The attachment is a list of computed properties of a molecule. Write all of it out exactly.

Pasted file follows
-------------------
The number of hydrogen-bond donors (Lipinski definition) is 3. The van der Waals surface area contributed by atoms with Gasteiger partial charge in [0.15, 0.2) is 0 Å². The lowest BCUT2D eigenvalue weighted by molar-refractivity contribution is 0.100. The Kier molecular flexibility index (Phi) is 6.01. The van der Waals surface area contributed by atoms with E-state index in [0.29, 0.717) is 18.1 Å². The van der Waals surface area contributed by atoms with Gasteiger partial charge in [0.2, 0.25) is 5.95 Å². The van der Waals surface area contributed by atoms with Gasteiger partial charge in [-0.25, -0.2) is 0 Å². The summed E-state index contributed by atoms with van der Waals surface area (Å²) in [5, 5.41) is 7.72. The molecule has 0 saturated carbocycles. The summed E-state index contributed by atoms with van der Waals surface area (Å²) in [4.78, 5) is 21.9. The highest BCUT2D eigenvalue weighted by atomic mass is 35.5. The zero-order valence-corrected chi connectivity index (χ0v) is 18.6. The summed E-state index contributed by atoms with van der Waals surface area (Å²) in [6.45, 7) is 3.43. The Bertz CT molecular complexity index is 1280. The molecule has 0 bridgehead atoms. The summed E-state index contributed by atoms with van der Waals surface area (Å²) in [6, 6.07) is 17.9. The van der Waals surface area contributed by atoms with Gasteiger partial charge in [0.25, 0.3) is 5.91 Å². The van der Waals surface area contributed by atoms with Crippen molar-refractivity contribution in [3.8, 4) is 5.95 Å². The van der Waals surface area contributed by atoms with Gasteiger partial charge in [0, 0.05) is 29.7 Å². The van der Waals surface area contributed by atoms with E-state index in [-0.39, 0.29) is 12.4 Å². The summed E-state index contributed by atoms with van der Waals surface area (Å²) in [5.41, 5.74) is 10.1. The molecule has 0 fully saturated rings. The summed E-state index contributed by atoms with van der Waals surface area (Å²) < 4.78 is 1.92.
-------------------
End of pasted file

The number of hydrogen-bond donors (Lipinski definition) is 3. The van der Waals surface area contributed by atoms with Gasteiger partial charge in [0.15, 0.2) is 0 Å². The lowest BCUT2D eigenvalue weighted by molar-refractivity contribution is 0.100. The Kier molecular flexibility index (Phi) is 6.01. The van der Waals surface area contributed by atoms with E-state index in [0.29, 0.717) is 18.1 Å². The van der Waals surface area contributed by atoms with Gasteiger partial charge in [0.2, 0.25) is 5.95 Å². The van der Waals surface area contributed by atoms with Gasteiger partial charge in [-0.25, -0.2) is 0 Å². The summed E-state index contributed by atoms with van der Waals surface area (Å²) in [5, 5.41) is 7.72. The molecule has 0 saturated carbocycles. The summed E-state index contributed by atoms with van der Waals surface area (Å²) in [4.78, 5) is 21.9. The highest BCUT2D eigenvalue weighted by atomic mass is 35.5. The zero-order valence-corrected chi connectivity index (χ0v) is 18.6. The summed E-state index contributed by atoms with van der Waals surface area (Å²) in [6.45, 7) is 3.43. The Bertz CT molecular complexity index is 1280. The molecule has 0 bridgehead atoms. The summed E-state index contributed by atoms with van der Waals surface area (Å²) in [6, 6.07) is 17.9. The van der Waals surface area contributed by atoms with Gasteiger partial charge in [0.25, 0.3) is 5.91 Å². The van der Waals surface area contributed by atoms with Crippen molar-refractivity contribution in [3.8, 4) is 5.95 Å². The van der Waals surface area contributed by atoms with Gasteiger partial charge in [0, 0.05) is 29.7 Å². The van der Waals surface area contributed by atoms with E-state index in [-0.39, 0.29) is 12.4 Å². The summed E-state index contributed by atoms with van der Waals surface area (Å²) in [5.41, 5.74) is 10.1. The molecule has 0 fully saturated rings. The summed E-state index contributed by atoms with van der Waals surface area (Å²) < 4.78 is 1.92.